Pacifico Silano composes a “fever dream” of found imagery that speaks of his identity, and that of others, forged amid the tactile pages of magazines from his youth
Visually, Pacifico Silano’s work is multilayered: a montage of vivid images drawn from the printed ephemera of gay culture; blocks of colour, landscapes, interiors and still lifes obscuring the erotic images of men that lie partially buried beneath them. And conceptually, the work also encloses many meanings. “I am creating something transformative,” says Silano.” A new world.”
I Wish I Never Saw the Sunshine – the name of a song by The Ronettes from the 1960s and the title of Silano’s latest photobook, published by Loose Joints – reveals this world. The publication extends into an elegant, two-metre-long, accordion-style book flooded with colour, texture and form. It co-opts and recontextualises images from printed gay ephemera from the 1970s and 80s, becoming an appropriated archive of sorts. And this allows for new meditations on the images to emerge; the push-and-pull of presence and absence, “a fever dream,” as Silano describes it, inciting us to consider what we cannot see, as much as what we can.
The publication’s vibrancy may be read as a celebration of gay culture but melancholia also infuses it. The late 1970s and 80s saw the advent of the HIV/Aids epidemic that stole hundreds of thousands of lives in the US alone, including that of Silano’s uncle. In the publication’s foreword – a conversation between the artist and José Carlos Diaz, the chief curator at The Andy Warhol Museum – Silano explains: “There are fragments of bodies, and that’s very intentional, it’s meant to evoke a certain emotion and how that can be interpreted through these images that were meant to be very specific representations of carnal desire.”
I Wish I Never Saw the Sunshine also acts as a memorial of sorts; continuing the “legacy” of Silano’s uncle through its rhythmic, animated pages. The artist’s family mostly erased his uncle’s identity and existence following his death, including any visual records. And Silano, who is now a year younger than his uncle was when he died, resists this with an assemblage of the kind of visual media that informed his identity as much as it did his uncle’s. Ironically, Silano’s parents owned an adult novelty store that housed such ephemera, “and yet my father erased that memory of his brother and kept him from me,” says Silano.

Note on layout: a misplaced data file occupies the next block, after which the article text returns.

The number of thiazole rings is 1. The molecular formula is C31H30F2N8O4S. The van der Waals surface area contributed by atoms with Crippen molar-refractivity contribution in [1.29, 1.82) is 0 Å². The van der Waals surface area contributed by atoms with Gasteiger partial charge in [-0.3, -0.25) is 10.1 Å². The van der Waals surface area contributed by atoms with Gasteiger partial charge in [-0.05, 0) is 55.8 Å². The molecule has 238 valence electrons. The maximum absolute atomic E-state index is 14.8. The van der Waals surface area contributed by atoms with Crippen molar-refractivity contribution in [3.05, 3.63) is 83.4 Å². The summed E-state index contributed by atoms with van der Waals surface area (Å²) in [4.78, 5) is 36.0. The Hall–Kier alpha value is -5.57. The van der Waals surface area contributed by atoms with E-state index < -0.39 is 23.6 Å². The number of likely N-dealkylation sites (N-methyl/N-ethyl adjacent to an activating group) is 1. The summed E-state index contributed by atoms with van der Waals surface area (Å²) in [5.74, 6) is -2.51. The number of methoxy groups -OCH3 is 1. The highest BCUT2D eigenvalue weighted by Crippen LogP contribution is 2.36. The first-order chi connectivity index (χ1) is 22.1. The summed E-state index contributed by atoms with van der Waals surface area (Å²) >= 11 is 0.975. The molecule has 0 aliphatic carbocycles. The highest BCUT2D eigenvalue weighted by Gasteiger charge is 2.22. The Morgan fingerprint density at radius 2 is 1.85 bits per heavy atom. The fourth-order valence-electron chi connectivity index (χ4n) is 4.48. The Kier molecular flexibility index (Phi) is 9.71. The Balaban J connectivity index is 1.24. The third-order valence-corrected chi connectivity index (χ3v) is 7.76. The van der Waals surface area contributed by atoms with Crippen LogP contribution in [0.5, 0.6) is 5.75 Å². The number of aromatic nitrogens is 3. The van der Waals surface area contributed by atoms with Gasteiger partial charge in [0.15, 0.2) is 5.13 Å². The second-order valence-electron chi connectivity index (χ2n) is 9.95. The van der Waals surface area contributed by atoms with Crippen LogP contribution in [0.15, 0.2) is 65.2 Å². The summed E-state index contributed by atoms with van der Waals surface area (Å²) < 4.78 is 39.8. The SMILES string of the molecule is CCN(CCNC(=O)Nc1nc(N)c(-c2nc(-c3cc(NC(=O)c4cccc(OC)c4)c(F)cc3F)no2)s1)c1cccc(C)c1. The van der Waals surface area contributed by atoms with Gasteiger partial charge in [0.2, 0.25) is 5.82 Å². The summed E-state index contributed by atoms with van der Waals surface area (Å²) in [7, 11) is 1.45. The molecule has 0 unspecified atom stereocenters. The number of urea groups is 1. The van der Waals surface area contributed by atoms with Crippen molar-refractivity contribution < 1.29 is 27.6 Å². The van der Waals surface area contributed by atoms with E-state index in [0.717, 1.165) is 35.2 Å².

The work also speaks to the elasticity of images, which slip from one context to the next, their meanings morphing as they slide. Also the complexities of the ‘archive’, which, far from being democratic, chooses what to “remember and what to omit,” as Silano describes it. The images assembled in Silano’s archive are not without their problems when viewed beneath a contemporary lens: issues surrounding the objectification and eroticisation of the body in pornography, a genre into which many of these photographs fit, and also the types of stereotypes employed to do this. In recontextualising such visual media, Silano invites us to critically engage with it, while retaining a certain lightness and humour: “It’s all made with a wink and a nod,” he says in the publication’s foreword. “Those moments of levity give us a fuller picture of the lives lived on these magazine pages.”
Silano sends the work into the world open to interpretation, but ultimately it stems from an intimate place. “I’m emotional and the work is emotional,” he says. And so, amid the pages of I Wish I Never Saw the Sunshine, beauty, history, memory and memoralisation collide in what the artist so perfectly describes as a “fever dream”; a red-hot hallucination in which our deepest thoughts and memories fuse to create something at once familiar and fantastic.
I Wish I Never Saw the Sunshine by Pacifico Silano is published by Loose Joints.
Hannah Abel-Hirsch joined British Journal of Photography in 2017, where she is currently Assistant Editor. Previously, she was an Editorial Assistant at Magnum Photos, and a Studio Assistant for Susan Meiselas and Mary Ellen Mark in New York. Before which, she completed a BA in History of Art at University College London. Her words have also appeared on Magnum Photos, 1000 Words, and in the Royal Academy of Arts magazine.